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VOLCANIC

The aim of this project was to design a methodology that facilitates an innovative ecosystem for the valorisation of local products, empowering synergies between the primary and tourist sector, in the volcanic territory of El Hierro, Canary Island, Spain. The project is framed within the strategy of the Government of the Canary Islands 'Grow Together' specifically in the 'Management of training actions aimed at incorporating the local product as an element of value in the hospitality industry of the Canarian product in tourism'.

OVERVIEW

When I landed in this project as a human-centred designer working for ëatnovation,  I received the briefing of designing a methodology that facilitates the valorization of the local product.
The valorisation of local product brings multiple benefits to the community, since contribution to the local economy, to protect biodiversity and activate the economy in rural areas among others. In a territory as the Canary Islands, with such an important traditional legacy it is so necessary to preserve it and support it in its growth. So, for me, being involved in this project was really significant.
Even I use to design products or digital experience, this given opportunity of designing a completely offline experience based on collaboration was great learning.
This is just a part of a bigger project, so what I present here is what I developed about the project. The entire project had also an extensive phase about diagnosis and some gastronomic formation were developed.
The timeframe I had to develop this project was one month.

GOING INTO THE PROCESS

PROBLEM STATEMENT

 

          Despite the development of tourism on the island of El Hierro,

          the primary sector continues to decline and the local product is devalued.

 

In the territory of Canary Island, the primary sector is confronting hard times, regardless of the practice of farming, fishing and agriculture. Each day, there are fewer people working in this artisanal industry and with more difficulties. Because of the abrupt landscape in Canary Island, especially in the smallest island, El Hierro, machines to optimise the work done in this area are not really useful. This, plus a non-understanding of the value of the local product by many suppliers, tourism companies and restaurants, led to the problem that local product is not being valuable and usable for local businesses. Furthermore is costing a lot of effort to the workers of the primary sector and to the Government, which is aware of the potential and the benefits of increasing local production.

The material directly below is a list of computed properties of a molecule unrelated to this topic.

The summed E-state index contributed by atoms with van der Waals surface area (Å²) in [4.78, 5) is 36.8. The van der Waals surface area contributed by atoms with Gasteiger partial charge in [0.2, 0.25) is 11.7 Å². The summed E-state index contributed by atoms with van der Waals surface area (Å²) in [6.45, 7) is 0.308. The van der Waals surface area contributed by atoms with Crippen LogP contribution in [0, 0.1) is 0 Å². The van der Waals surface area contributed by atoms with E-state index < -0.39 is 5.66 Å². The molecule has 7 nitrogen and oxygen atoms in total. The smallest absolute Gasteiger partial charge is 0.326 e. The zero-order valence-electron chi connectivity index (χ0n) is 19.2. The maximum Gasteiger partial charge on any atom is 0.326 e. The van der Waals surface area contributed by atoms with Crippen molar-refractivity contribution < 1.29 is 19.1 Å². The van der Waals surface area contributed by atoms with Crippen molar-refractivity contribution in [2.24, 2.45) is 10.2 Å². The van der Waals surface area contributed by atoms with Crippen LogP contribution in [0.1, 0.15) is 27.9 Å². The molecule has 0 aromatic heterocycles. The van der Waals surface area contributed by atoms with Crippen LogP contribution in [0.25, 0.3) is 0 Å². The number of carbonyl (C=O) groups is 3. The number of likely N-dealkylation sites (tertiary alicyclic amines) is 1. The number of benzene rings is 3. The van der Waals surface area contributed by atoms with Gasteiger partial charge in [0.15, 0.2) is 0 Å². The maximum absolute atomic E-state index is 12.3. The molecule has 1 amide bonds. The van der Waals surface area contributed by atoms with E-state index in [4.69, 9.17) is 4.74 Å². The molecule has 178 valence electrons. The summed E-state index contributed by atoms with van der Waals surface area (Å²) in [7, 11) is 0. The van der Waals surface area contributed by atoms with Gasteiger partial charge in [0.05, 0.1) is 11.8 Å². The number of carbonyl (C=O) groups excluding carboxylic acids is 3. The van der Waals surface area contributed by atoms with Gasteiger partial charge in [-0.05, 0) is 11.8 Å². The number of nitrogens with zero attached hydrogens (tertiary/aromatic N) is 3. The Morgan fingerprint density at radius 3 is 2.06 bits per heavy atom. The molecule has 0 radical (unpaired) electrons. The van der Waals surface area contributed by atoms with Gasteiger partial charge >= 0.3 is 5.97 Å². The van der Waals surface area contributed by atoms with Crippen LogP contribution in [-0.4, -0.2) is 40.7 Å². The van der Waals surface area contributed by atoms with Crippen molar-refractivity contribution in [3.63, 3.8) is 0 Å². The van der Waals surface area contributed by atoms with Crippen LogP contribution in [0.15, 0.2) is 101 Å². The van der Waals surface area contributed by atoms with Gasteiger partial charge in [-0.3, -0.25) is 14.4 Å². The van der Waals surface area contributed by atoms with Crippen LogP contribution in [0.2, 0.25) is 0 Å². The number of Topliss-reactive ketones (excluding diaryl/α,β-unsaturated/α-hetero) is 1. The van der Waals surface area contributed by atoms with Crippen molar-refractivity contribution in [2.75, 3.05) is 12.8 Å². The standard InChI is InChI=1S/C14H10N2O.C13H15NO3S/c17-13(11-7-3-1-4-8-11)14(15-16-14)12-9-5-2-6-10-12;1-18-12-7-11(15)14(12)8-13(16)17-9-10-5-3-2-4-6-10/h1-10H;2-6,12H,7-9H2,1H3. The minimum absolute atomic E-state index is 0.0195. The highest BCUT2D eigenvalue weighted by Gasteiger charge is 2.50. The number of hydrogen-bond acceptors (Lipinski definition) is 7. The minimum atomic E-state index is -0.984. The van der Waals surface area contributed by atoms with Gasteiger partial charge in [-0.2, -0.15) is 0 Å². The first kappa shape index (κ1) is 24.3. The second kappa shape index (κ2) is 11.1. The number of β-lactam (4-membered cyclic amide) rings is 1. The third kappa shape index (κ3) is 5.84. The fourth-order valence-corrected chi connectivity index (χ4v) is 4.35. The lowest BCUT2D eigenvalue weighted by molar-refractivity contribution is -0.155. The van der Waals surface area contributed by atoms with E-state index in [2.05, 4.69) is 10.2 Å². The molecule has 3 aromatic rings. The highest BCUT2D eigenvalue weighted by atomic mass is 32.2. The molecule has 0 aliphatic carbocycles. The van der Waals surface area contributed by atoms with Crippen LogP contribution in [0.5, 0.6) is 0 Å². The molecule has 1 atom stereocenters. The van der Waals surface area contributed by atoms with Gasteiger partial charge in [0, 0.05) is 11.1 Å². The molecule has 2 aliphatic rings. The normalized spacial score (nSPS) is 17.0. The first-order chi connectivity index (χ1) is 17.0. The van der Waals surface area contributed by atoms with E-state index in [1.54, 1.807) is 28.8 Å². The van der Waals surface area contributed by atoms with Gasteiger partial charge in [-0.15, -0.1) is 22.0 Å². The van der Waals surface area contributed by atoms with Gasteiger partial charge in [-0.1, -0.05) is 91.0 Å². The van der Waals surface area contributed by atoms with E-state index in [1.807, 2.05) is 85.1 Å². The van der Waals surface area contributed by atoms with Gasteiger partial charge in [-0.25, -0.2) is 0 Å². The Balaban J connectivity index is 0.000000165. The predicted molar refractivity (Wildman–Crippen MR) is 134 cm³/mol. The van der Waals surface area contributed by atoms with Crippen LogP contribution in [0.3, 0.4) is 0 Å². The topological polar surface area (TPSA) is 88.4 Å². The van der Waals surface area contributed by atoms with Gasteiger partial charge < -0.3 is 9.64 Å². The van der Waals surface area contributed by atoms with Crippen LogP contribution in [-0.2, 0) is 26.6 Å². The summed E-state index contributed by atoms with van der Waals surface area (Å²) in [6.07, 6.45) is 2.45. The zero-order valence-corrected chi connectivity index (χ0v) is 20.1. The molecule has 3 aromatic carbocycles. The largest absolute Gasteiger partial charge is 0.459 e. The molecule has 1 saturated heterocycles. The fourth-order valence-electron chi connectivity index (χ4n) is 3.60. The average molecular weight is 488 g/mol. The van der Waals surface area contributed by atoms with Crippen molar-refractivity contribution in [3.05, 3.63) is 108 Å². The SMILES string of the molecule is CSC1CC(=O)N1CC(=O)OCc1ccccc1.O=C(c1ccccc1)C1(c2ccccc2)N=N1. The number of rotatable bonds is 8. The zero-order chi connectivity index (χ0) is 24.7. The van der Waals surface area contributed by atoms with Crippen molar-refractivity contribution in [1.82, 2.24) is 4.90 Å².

GOALS

The broad objective of this project was to “associate local products with the image of the Canary Islands as a tourist destination of high landscape and environmental value, promoting a range of products that drive sustainable development”.

So I conducted some deck research and reflect on how to approach that objective.

It is inherited for me talk about communication and relationships when we are talking about sustainable models, and think on local people when we talk about the valorization of local product. Here, there are two conclusions I took from there; communication and relationships are key to the success of this project and, we must put the people at the centre of the process.

 

Keeping this in mind, and because the original goal was quite broad and abstract, I broke it down into specific objectives for the project:

I took into consideration to put people at the centre of the process, rather thanthe product itself.

UNDERSTAND THE CONTEXT – People and territory

TERRITORY

Understand the territory and its unique characteristic was essential for the development of this project.

El Hierro, being the first self-sufficient island, is an example of sustainability in the Canary archipelago, but especially in the world.

 

Being the smallest island of Canary Island has the particularity that islanders know each other especially when they work in the same industry.

 

The primary sector has been decreasing exponentially, and the tourism and valorization of gastronomy as a reference on Canary Island is growing.

 

Risk of early extinction of artisan techniques and autochthonous products.

The main industry in the Canary Islands – the context of this project- is tourism, so we should find a way to enhance synergies between this two sectors with such a loss of opportunities: the primary sector – produces local product, and the tourist sector – could use the local product as a symbol and value for the sustainable tourist experience.

When you map this out, you can see there is a joint sector between these two industries, and this is the gastronomy.

There is a misalignment between sectors. By one side, local product is taking importance for the tourist experience, but by the other side, local product is being devalued by small businesses and suppliers, which doesn’t include them in the offer, and thus, can’t reach the tourist.

 

Gastronomy experience is a way to valorise the local product through the tourism sector, so we should include them in the conversation.

PEOPLE

It is obvious for me, that if we want to value the local product, we need to value also local people. So it is a fact that people-centred design should be the approach for this project. Aiming for inclusion, we analyse the primary and tourism sector from El Hierro. It is necessary to ensure that people from each area and subarea, and also product category, would be included in the conversation since they would have different perspective around the same issue.